News

Kyle Kabasares (left), physics major at University of California Merced, and Mariah Heck (right), geophysics and geology major at University of Tulsa hold signs to welcome home the DC-8 crew home from the Korean U.S. Air Quality mission. Credits: NSERC Photo / Jane Peterson

Students to Study Air Quality

Starting this week, 32 undergraduate students begin an eight-week NASA airborne science field experience designed to immerse them in the agency's Eart...

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Earth Expeditions: Josh Willis OMG Mission Update

On Friday June 3, 2016, the Oceans Melting Greenland mission had its first successful test of the system for dropping ocean probes from the Gulfstream...

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Upper part of Midgard Glacier system in southeast Greenland. Photo taken during NASA's Operation IceBridge Helheim-Kangerdlugssuap Gap B mission on May 17, 2016. Credits: NASA/Maria-José Viñas

NASA’s Operation IceBridge Completes 2016 Arctic Spring Campaign

Operation IceBridge, NASA’s airborne survey of polar ice, ended its eighth spring Arctic campaign on May 21. During their five weeks of operations, ...

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PRISM was designed to focus on hard-to-see phenomena in difficult coastal light conditions. Credits: Flickr user Ken Lund, CC BY-SA 2.0

New NASA Instrument Brings Coasts and Coral into Focus

NASA's upcoming Coral Reef Airborne Laboratory (CORAL) field experiment will observe entire reef ecosystems in more of the world's reef area – hund...

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Subsidence in Jefferson Parish, Louisiana, from June 2009 to July 2012, as seen by NASA’s UAVSAR instrument. The measured displacements are a combination of movement of the ground and of individual structures. The inset at lower right shows the parish location within Greater New Orleans.

New Study Maps Rate of New Orleans Sinking

New Orleans and surrounding areas continue to sink at highly variable rates due to a combination of natural geologic and human-induced processes, find...

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All in the NAAMES of Ocean Ecosystems and Climate

NAAMES, or the North Atlantic Aerosols and Marine Ecosystems Study, is a five-year NASA-funded study that aims to better define the relationship betw...

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Air movements over the Republic of Korea Computer simulation of wind-blown pollutants over East Asia.

Airborne Expedition Tackles Global Air Quality Problem

Next week NASA and the Republic of Korea’s National Institute of Environmental Research (NIER) embark on the collaborative Korea United States Air Q...

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About the Airborne Science Program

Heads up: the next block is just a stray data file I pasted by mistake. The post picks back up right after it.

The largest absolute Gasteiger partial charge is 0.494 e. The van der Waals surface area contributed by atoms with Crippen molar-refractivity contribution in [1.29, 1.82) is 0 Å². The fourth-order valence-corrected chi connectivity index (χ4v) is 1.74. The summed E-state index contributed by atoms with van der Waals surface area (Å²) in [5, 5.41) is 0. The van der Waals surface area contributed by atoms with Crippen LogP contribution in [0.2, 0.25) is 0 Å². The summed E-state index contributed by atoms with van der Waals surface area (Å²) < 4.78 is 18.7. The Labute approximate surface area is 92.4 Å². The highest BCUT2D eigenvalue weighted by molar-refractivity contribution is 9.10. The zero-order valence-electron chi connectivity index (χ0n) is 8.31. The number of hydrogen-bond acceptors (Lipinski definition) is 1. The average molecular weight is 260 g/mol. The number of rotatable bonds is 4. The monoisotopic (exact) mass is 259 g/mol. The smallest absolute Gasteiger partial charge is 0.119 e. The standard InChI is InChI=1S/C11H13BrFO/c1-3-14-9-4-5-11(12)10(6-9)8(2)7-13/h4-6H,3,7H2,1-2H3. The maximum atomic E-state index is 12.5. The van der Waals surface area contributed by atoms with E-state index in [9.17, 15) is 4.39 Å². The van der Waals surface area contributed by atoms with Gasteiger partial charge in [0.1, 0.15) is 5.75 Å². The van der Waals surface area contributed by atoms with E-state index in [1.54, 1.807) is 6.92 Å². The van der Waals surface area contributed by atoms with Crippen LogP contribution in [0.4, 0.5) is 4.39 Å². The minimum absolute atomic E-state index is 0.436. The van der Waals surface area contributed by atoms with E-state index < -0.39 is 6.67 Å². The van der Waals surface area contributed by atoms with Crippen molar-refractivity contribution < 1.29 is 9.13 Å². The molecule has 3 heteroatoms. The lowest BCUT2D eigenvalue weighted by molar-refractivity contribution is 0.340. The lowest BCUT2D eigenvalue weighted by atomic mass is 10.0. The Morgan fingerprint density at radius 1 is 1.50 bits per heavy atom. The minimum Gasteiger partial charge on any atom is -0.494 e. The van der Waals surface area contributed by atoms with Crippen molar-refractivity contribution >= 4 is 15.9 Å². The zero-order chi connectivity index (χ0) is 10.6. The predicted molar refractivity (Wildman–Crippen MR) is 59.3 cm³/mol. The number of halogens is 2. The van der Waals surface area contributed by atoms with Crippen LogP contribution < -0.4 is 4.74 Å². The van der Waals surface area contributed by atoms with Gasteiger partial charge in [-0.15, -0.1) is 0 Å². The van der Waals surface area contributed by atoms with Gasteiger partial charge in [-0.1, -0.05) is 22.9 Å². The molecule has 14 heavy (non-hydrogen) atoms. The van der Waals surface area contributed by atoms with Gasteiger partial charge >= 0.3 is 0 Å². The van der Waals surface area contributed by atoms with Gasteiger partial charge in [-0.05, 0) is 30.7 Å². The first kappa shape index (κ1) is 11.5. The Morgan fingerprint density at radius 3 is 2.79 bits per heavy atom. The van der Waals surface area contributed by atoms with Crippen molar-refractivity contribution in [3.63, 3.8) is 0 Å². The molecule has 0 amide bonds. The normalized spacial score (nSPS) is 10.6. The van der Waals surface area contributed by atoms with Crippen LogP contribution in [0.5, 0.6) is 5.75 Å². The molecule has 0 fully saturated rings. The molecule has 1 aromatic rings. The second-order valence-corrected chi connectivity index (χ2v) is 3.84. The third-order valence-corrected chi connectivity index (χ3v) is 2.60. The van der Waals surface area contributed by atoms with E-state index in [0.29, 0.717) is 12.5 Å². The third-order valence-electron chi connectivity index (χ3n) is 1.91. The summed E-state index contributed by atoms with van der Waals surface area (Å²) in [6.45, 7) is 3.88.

The Airborne Science Program within the Earth Science Division is responsible for providing aircraft systems that further science and advance the use of satellite data. The primary objectives of this program are to:

  • Satellite Calibration and Validation
  • Provide platforms to enable essential calibration measurements for the Earth observing satellites, and the validation of data retrieval algorithms.

  • Support New Sensor Development
  • Provide sub-orbital flight opportunities to test and refine new instrument technologies/algorithms, and reduce risk prior to committing sensors for launch into space.

  • Process Studies
  • Obtain high-resolution temporal and spatial measurements of complex local processes, which can be coupled to global satellite observations for a better understanding of the complete Earth system.

  • Develop the Next-Generation of Scientists and Engineers
  • Foster the development of our future workforce with the hands-on involvement of graduate students, and young scientists/engineers in all aspects of ongoing Earth science investigations.

    To meet these observing objectives ASP maintains and operates a suite of sustained, ongoing platforms and sensors on which investigators can rely from year to year. From these known capabilities the Science Mission Directorate can develop observing strategies. However, an ongoing capability will be resource-constrained and eventually technology-constrained, so that not all observing requirements will be met with the limited core capability. Therefore the program facilitates access to other platforms or sensors on a funds-available, as-needed basis, to accommodate unique and/or occasional requirements. The Program also looks for new or evolving technologies to demonstrate their applicability for Earth science. Depending on the success of the demonstrations and the observing needs, the core capability is expected to evolve and change over time. The speed and extent of change will be balanced against the need for established, known capabilities for long-term planning.